This week's #EdSlowChat question is currently a "hot" topic in education... How do you balance "covering Curriculum" with "personalized learning"?
I am no longer in the classroom, but I still remember the struggle to meet each student where they were and take them where they didn't know they could go. Before school began each year I printed the state standards for my grade level. I examined them and placed them in a three brad folder. Then I laid out the curriculum that my district had purchased for me to teach. I began to "map" my year, looking back to my standards to clarify what the state said I should be teaching. If a standard or skill wasn't in my folder to be taught, and it wasn't foundational for another lesson I would "paperclip" it for a later date. As the year began, and I introduced a standard/skill I went back to my folder and highlighted the standard/skill taught with the date.
The most sacred teaching time for me was at my "flex table". That is the time of the day that I personalized the learning for students. I had three or four groups of four to six students at my table for 20 minutes each day, these groups changed depending on the needs of the students. This was the time that I explicitly taught the standard/skill. The resources I used at the table were not always provided by the school. I sought resources that I felt would assist the students to gain the knowledge they needed.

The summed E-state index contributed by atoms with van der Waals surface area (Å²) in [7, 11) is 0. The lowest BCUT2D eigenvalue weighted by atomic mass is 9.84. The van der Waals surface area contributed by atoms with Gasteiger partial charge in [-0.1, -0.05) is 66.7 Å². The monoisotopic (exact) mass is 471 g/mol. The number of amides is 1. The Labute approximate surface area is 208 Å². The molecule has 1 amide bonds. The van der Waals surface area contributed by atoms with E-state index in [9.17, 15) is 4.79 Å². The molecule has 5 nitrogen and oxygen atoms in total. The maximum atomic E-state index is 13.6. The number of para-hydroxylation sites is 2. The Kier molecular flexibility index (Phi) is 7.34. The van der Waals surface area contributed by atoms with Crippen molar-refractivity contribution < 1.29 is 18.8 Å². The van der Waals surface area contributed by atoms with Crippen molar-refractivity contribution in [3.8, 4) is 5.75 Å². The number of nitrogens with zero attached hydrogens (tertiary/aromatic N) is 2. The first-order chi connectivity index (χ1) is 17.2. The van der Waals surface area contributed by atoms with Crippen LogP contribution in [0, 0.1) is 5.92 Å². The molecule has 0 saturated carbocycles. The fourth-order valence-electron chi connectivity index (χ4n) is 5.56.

I believe teaching is a balancing act, making sure you reach each child on their level while teaching the curriculum and being authentic to your teaching style. Everyday should be an exciting learning adventure for each student. It requires teachers to know what they they are teaching and to know who they are teaching. Plan, Plan, Plan...